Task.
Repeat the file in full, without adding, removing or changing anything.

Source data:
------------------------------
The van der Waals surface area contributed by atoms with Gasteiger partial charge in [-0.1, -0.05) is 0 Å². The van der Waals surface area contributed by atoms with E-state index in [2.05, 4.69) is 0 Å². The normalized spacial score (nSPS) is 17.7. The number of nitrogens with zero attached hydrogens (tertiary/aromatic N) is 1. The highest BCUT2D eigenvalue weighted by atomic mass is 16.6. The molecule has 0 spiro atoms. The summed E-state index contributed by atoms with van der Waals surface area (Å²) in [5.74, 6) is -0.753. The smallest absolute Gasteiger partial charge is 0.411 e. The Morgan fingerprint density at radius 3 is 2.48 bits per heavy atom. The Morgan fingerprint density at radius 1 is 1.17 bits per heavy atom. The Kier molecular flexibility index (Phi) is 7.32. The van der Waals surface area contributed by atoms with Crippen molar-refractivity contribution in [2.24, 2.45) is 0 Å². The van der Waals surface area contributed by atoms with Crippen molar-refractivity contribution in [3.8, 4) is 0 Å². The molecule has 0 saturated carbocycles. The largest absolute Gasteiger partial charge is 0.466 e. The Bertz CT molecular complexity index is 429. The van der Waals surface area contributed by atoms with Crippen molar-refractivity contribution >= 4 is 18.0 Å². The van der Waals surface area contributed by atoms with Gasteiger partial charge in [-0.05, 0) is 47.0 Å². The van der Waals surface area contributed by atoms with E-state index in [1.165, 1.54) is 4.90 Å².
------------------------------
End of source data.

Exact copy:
The van der Waals surface area contributed by atoms with Gasteiger partial charge in [-0.1, -0.05) is 0 Å². The van der Waals surface area contributed by atoms with E-state index in [2.05, 4.69) is 0 Å². The normalized spacial score (nSPS) is 17.7. The number of nitrogens with zero attached hydrogens (tertiary/aromatic N) is 1. The highest BCUT2D eigenvalue weighted by atomic mass is 16.6. The molecule has 0 spiro atoms. The summed E-state index contributed by atoms with van der Waals surface area (Å²) in [5.74, 6) is -0.753. The smallest absolute Gasteiger partial charge is 0.411 e. The Morgan fingerprint density at radius 3 is 2.48 bits per heavy atom. The Morgan fingerprint density at radius 1 is 1.17 bits per heavy atom. The Kier molecular flexibility index (Phi) is 7.32. The van der Waals surface area contributed by atoms with Crippen molar-refractivity contribution in [2.24, 2.45) is 0 Å². The van der Waals surface area contributed by atoms with Crippen molar-refractivity contribution in [3.8, 4) is 0 Å². The molecule has 0 saturated carbocycles. The largest absolute Gasteiger partial charge is 0.466 e. The Bertz CT molecular complexity index is 429. The van der Waals surface area contributed by atoms with Crippen molar-refractivity contribution >= 4 is 18.0 Å². The van der Waals surface area contributed by atoms with Gasteiger partial charge in [-0.05, 0) is 47.0 Å². The van der Waals surface area contributed by atoms with E-state index in [1.165, 1.54) is 4.90 Å².